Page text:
On today’s podcast we are joined by Dr. Antonia Darder. Antonia is an internationally recognized activist-scholar and Professor Emerita at Loyola Marymount University, where for more than a decade she held the Levey Presidential Endowed Chair of Ethics and Moral Leadership. Spanning over 4 decades, she has worked to counter social and material inequities in schools and society, including through critical scholarship, activism, and authoring books such as Reinventing Paulo Freire: A Pedagogy of Love, A Dissident Voice: Essays on Culture, Pedagogy, and Power, and Culture and Difference: Critical Perspectives on the Bicultural Experience in the United States. Further, she wrote and produced a student-community driven, award-winning documentary, The Pervasiveness of Oppression.In this episode, we talk about combating inequitable and inhospitable notions of the school system: from radical individualism which co-opts how students view themselves, each other, and society at-large, to corporate forces that shape policy and curriculum which damage learning outcomes. Instead, we can create a "pedagogy of love" which focuses on care, well-being, meaning-making, and democracy.GUESTSDr. Antonia Darder is an activist, scholar, and professor at Loyola Marymount University, and author of various works and critical scholarship including Reinventing Paulo Freire: A Pedagogy of Love, A Dissident Voice: Essays on Culture, Pedagogy, and Power, and Culture and Difference: Critical Perspectives on the Bicultural Experience in the United States.RESOURCESAntonia Darder's websiteAntonia Darder's bookstoreRadio and the Art of Resistance: A Public Pedegogy of the Airwaves by Antonia DarderTeaching as an Act of Love: Reflections on Paulo Freire and His Contributions to Our Lives and Our Work by Antonia Darder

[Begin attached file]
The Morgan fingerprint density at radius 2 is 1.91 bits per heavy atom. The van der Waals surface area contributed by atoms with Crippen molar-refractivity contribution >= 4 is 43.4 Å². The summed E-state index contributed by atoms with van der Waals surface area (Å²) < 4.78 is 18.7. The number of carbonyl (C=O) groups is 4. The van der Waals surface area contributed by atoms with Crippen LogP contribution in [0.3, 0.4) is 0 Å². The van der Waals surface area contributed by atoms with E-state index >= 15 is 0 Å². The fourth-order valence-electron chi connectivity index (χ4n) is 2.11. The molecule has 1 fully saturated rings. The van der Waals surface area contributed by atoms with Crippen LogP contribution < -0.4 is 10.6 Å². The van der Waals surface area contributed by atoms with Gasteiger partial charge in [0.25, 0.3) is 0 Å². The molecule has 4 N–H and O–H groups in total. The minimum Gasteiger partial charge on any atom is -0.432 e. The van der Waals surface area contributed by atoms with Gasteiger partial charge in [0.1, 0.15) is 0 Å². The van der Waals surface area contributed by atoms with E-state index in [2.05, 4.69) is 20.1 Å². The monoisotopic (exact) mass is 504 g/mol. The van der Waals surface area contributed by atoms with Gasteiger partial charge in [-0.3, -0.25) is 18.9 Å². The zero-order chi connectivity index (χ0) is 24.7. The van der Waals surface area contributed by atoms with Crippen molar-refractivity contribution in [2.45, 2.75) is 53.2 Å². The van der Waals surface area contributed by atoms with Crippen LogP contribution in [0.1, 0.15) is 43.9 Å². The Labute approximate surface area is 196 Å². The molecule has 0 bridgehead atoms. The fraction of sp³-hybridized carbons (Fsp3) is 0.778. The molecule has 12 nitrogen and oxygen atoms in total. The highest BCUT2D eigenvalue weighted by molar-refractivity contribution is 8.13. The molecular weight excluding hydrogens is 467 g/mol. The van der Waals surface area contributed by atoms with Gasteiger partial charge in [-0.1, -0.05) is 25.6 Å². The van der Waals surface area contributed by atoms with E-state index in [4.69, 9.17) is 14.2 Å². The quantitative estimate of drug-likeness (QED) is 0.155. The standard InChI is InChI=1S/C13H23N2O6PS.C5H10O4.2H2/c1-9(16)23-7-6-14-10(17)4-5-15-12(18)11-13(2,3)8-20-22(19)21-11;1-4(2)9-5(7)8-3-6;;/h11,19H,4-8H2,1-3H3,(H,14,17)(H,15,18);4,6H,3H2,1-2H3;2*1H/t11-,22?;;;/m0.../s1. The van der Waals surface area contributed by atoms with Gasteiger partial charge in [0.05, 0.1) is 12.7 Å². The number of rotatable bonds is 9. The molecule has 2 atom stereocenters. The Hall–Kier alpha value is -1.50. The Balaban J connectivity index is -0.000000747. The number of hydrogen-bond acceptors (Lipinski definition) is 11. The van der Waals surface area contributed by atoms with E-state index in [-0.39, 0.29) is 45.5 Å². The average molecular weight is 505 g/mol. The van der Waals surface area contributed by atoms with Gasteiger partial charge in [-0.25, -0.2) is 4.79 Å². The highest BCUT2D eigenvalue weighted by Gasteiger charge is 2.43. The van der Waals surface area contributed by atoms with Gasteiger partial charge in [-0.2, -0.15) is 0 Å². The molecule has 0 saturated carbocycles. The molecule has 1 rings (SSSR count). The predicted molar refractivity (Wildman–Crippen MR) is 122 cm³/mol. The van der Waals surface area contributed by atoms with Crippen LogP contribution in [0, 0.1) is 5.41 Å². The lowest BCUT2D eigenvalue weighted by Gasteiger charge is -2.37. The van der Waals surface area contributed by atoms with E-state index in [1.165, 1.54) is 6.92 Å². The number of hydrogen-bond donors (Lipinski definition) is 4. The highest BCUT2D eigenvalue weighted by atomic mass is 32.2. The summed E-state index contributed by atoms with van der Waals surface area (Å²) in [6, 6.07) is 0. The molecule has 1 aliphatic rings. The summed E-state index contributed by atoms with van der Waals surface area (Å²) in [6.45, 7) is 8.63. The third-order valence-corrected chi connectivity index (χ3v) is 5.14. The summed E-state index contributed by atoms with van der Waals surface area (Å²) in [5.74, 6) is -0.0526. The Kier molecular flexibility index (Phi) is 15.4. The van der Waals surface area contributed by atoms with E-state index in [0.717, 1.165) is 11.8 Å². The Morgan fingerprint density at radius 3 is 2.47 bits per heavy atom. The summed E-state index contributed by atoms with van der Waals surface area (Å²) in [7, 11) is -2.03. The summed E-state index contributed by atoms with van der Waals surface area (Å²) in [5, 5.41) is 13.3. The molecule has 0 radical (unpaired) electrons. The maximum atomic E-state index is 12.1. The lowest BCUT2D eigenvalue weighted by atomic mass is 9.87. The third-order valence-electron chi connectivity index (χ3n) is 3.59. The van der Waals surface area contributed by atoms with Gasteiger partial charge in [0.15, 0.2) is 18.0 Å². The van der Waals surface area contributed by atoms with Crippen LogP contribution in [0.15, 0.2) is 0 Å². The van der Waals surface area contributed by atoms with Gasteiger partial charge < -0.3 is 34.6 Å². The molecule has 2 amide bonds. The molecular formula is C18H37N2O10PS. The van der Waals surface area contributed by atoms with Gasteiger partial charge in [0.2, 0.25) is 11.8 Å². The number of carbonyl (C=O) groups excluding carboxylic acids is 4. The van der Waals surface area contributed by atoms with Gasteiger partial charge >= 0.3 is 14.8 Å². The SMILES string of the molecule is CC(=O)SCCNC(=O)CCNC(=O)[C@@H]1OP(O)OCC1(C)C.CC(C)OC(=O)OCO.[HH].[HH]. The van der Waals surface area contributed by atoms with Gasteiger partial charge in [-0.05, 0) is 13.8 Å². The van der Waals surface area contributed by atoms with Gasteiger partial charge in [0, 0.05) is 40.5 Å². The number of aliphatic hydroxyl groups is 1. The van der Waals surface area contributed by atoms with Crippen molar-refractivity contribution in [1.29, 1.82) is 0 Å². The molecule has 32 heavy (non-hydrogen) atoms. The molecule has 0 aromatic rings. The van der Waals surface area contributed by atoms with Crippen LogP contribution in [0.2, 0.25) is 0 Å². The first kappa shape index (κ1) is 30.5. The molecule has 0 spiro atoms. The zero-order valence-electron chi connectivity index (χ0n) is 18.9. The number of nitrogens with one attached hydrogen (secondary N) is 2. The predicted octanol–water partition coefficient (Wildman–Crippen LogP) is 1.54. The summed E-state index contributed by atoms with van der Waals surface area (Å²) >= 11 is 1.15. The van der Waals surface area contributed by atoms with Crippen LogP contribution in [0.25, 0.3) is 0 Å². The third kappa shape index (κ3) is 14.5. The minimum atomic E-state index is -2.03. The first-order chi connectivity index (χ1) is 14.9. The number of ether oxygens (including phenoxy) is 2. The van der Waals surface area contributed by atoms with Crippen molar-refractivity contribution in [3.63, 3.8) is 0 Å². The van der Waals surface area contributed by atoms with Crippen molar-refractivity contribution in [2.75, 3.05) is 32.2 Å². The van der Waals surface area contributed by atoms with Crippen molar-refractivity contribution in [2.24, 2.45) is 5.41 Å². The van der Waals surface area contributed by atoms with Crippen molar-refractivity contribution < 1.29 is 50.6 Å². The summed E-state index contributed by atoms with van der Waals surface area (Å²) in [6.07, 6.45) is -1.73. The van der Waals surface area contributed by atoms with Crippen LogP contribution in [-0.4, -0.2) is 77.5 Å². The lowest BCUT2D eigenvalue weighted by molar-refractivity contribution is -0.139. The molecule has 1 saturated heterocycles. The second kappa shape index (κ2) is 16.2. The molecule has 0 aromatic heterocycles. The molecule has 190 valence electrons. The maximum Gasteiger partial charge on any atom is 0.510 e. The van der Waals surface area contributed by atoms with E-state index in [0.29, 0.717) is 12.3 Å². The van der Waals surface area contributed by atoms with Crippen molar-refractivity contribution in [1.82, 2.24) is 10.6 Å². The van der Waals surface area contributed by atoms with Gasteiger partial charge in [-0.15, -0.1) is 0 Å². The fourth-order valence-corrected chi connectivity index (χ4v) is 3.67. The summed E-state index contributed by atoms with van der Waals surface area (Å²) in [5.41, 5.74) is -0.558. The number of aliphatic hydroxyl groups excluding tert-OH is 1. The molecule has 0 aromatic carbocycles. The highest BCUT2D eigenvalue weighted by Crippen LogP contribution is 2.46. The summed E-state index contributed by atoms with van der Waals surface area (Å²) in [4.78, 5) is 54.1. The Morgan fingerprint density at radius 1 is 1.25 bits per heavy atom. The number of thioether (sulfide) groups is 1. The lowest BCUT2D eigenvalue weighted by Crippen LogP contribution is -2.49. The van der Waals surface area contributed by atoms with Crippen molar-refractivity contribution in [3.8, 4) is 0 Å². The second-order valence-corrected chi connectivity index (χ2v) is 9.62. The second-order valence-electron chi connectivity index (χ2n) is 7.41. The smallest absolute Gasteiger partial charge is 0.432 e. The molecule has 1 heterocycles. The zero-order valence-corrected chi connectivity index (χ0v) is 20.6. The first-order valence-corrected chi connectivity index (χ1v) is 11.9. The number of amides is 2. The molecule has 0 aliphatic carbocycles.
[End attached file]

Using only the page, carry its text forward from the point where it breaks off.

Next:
MINDFOOD II: Top 5 Cursed Problems in School

Welcome to our latest podcast series: MINDFOOD, easily digestible content for education.Enjoy our content? Leave us a review on your favorite podcast makes a huge difference! ( day both of our mic settings will be correct and this will sound just right!)Top 5 Cursed Problems in SchoolHello and welcome to Mindfood: a series of more casual content that's easily digestible. This episode is brought to you by Brad Latzke, Michelle Edwards, and Ann TrapassoSo what do I mean by Cursed Problems? Well…In 2019, Alex Jaffe gave a talk at GDC (that’s the Game Developers Conference) called “Cursed Problems in Game Design”. Since the video was released in 2020 it has gotten over 600,000 views on YouTube. In the video he says that a game’s essential experiences, why the player came to play, are the player promises. These promises exist both in the heart of the designer and the player: they are the reason a game exists, it’s what we care about at a fundamental level.A cursed problem, then, is not merely a problem that is difficult to resolve, but is instead an unsolvable design problem, rooted in a conflict between core player promises. The promise of two things that cannot co-exist. The premises of the promises are fundamentally incompatible, they are in violation of one another. Oil and water. You cannot solve cursed problems, rather you have to innovate around them. The analogy to schools and schooling and the appeal of this discussion to us is if you replace player with student and game with school, it doesn’t take much to realize that many of the promises of school are incompatible with one another, both in the minds of the designers - who often have specific objectives in mind - and in the student experience of the systems and mechanics of school. We thought today that we’d try to unpack the cursed problems of school, the promises of school in the minds of students and educators, the difference in the experience and objectives of school, and analyze what the potential solutions to these cursed problems sacrifice along the way. These are the central conflicts of schooling!This podcast is also available on video! See: